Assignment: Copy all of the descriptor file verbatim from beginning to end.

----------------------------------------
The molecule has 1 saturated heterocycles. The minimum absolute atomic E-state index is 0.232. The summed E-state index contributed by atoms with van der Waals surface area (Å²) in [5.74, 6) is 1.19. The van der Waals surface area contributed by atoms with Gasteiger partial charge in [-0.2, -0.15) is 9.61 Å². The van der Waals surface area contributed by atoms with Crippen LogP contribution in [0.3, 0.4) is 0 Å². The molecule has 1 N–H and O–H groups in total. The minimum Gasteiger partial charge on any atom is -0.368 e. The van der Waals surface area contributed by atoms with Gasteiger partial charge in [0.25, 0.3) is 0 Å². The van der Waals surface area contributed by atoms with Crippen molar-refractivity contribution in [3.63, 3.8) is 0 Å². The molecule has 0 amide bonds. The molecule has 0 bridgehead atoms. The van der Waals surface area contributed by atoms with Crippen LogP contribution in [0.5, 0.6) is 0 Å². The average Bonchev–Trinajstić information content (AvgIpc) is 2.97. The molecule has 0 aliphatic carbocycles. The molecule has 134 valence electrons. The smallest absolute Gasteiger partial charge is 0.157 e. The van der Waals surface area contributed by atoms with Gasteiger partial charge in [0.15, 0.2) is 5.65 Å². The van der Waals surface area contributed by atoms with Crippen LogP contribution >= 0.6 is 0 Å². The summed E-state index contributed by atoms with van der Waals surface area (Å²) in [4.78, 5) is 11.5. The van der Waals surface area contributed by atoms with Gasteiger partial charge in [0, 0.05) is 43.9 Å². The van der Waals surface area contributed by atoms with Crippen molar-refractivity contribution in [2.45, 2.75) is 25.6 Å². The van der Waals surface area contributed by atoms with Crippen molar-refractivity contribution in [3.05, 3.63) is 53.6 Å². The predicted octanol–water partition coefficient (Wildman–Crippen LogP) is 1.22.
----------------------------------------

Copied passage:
The molecule has 1 saturated heterocycles. The minimum absolute atomic E-state index is 0.232. The summed E-state index contributed by atoms with van der Waals surface area (Å²) in [5.74, 6) is 1.19. The van der Waals surface area contributed by atoms with Gasteiger partial charge in [-0.2, -0.15) is 9.61 Å². The van der Waals surface area contributed by atoms with Crippen LogP contribution in [0.3, 0.4) is 0 Å². The molecule has 1 N–H and O–H groups in total. The minimum Gasteiger partial charge on any atom is -0.368 e. The van der Waals surface area contributed by atoms with Gasteiger partial charge in [0.25, 0.3) is 0 Å². The van der Waals surface area contributed by atoms with Crippen molar-refractivity contribution in [3.63, 3.8) is 0 Å². The molecule has 0 amide bonds. The molecule has 0 bridgehead atoms. The van der Waals surface area contributed by atoms with Crippen LogP contribution in [0.5, 0.6) is 0 Å². The average Bonchev–Trinajstić information content (AvgIpc) is 2.97. The molecule has 0 aliphatic carbocycles. The molecule has 134 valence electrons. The smallest absolute Gasteiger partial charge is 0.157 e. The van der Waals surface area contributed by atoms with Gasteiger partial charge in [0.15, 0.2) is 5.65 Å². The van der Waals surface area contributed by atoms with Crippen LogP contribution >= 0.6 is 0 Å². The summed E-state index contributed by atoms with van der Waals surface area (Å²) in [4.78, 5) is 11.5. The van der Waals surface area contributed by atoms with Gasteiger partial charge in [0, 0.05) is 43.9 Å². The van der Waals surface area contributed by atoms with Crippen molar-refractivity contribution in [2.45, 2.75) is 25.6 Å². The van der Waals surface area contributed by atoms with Crippen molar-refractivity contribution in [3.05, 3.63) is 53.6 Å². The predicted octanol–water partition coefficient (Wildman–Crippen LogP) is 1.22.